That's because of a plastic film that is applied inside windows. Hurricane film has been popular in Florida and is gaining in use here.
Michael Fjetland is president of Sugar Land based Armor Glass International.
"So, it keeps out flying debris; it would even protect from an explosion."
It's about as thick as a business card, but on the sliding glass doors at Fjetland's home it was nearly invisible.
"Do you see out at the trees any distortion?...You can't see a thing, the resolution is perfect. And yet that dead tree branch sitting there, if that flies into this window at 100 miles per hour in a future storm, or 150Î¾ miles an hour, even if it breaks the glass it stays within the film."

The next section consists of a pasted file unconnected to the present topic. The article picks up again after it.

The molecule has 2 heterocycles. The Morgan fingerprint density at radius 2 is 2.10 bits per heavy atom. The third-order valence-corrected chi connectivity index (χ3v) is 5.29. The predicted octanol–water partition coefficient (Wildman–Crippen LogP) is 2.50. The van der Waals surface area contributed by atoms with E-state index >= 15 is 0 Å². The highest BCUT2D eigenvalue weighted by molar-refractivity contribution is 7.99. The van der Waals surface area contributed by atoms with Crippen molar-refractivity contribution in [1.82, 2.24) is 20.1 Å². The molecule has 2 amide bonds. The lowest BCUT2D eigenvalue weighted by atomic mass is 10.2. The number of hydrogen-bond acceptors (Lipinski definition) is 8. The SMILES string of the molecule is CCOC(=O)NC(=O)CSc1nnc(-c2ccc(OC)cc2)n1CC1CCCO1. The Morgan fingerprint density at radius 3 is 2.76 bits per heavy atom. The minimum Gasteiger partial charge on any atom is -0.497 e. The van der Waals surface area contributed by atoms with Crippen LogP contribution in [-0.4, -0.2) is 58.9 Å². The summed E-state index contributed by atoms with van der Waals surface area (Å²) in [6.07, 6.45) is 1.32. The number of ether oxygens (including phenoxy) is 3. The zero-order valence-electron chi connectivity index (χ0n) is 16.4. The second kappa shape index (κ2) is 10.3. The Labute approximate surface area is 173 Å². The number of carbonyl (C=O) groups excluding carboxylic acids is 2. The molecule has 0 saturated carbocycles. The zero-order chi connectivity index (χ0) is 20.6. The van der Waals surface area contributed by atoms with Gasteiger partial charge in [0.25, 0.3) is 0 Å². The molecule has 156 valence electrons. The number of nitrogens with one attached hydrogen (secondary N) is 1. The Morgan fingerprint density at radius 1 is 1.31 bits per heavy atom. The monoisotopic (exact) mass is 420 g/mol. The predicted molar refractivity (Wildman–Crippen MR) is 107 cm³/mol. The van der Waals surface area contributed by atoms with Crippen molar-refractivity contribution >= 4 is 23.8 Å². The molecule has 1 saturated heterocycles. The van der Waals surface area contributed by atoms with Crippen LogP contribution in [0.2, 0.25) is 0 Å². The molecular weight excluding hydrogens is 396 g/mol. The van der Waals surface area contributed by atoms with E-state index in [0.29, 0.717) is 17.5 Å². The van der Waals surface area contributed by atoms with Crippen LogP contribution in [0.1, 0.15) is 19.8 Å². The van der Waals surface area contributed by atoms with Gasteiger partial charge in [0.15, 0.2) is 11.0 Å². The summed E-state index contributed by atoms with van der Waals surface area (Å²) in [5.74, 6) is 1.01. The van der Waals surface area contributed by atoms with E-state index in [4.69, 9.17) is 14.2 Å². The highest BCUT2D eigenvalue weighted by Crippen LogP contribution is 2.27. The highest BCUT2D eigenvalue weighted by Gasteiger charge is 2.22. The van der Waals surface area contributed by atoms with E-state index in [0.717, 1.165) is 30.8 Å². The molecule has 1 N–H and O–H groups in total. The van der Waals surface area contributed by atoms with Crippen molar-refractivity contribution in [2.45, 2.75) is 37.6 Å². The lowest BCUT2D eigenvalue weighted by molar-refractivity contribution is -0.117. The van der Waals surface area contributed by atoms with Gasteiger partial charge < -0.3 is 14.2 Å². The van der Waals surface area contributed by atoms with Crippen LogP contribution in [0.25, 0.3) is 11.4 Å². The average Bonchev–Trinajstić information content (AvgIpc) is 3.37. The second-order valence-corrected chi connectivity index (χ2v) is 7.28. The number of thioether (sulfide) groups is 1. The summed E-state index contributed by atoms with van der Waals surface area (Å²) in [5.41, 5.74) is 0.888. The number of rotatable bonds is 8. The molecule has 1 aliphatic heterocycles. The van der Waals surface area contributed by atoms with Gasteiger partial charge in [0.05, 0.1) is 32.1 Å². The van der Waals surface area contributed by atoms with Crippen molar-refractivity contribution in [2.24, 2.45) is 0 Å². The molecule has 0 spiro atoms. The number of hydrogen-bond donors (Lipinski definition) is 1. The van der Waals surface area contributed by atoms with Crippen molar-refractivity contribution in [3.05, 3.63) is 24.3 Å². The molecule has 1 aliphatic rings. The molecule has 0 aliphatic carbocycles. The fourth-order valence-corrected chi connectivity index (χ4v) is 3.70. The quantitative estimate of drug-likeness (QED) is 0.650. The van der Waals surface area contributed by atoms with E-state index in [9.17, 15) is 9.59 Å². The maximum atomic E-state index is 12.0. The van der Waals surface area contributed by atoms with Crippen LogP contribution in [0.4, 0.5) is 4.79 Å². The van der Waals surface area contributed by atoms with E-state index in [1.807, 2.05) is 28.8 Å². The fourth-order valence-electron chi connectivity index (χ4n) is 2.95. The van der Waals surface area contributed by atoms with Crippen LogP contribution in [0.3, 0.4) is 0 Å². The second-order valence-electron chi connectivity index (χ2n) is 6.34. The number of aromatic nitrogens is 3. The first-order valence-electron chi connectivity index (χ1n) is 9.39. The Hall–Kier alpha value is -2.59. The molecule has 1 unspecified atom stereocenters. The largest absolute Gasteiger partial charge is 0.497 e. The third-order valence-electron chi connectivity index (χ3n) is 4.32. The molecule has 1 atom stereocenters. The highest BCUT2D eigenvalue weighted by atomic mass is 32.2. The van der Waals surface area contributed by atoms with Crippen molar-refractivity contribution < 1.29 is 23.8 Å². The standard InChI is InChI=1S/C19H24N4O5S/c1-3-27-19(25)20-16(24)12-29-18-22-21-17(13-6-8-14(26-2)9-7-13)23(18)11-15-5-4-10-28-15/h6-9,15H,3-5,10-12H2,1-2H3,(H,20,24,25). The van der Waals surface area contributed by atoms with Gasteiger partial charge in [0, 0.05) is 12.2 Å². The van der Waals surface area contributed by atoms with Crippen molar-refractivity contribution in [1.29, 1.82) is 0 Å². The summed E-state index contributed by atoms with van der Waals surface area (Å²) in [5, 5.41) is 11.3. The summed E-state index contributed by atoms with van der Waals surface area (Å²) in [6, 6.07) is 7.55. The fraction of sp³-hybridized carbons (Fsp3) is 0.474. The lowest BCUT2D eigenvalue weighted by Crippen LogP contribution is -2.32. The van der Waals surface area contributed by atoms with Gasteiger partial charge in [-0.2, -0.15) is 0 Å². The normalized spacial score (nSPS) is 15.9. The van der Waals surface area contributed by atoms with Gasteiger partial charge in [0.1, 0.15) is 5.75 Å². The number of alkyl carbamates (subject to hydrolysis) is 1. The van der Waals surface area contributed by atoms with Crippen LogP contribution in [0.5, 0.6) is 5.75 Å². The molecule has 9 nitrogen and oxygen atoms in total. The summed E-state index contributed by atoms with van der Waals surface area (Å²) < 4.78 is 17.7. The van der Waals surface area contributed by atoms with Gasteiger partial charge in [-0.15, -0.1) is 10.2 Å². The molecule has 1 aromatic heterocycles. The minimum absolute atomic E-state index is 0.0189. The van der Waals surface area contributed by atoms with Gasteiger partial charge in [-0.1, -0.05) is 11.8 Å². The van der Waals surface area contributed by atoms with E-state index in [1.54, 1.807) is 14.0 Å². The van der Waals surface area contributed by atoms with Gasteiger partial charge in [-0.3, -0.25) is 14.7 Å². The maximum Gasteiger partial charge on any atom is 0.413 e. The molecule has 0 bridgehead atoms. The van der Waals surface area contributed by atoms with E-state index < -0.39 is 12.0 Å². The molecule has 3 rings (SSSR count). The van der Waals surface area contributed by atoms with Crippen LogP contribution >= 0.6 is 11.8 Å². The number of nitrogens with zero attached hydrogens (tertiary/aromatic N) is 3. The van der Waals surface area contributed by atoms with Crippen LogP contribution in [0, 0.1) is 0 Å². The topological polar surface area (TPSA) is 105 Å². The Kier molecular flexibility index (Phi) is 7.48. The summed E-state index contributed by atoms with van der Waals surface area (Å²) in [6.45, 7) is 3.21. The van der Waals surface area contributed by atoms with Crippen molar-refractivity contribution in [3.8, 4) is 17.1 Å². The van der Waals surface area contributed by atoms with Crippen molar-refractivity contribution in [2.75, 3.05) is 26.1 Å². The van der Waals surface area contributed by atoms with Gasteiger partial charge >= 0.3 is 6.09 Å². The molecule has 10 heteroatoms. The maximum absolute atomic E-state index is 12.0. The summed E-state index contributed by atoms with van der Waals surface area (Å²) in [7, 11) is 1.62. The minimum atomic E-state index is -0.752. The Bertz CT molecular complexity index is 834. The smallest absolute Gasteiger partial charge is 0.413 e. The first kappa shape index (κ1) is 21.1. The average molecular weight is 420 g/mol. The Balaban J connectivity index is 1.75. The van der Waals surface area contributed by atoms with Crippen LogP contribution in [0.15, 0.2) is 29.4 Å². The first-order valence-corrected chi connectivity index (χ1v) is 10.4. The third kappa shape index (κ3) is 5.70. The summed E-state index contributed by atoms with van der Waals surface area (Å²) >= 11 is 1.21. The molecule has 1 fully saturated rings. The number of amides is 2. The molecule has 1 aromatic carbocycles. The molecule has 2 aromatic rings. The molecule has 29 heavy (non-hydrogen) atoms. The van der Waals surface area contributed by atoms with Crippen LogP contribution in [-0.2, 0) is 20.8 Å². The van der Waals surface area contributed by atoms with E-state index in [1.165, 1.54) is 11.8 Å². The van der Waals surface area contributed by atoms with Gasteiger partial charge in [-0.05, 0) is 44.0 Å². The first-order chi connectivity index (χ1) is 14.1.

It is the perfect solution for Rosebud Caradoc. Her Galveston Bay home has 20-foot high windows making plywood problematic.
"I'd have to have a huge ladder to do it."
Until the hurricane film she used the cross-your-fingers protection plan.
"Yes, and it worked (laughs)."
But not reliable enough to keep using.Î¾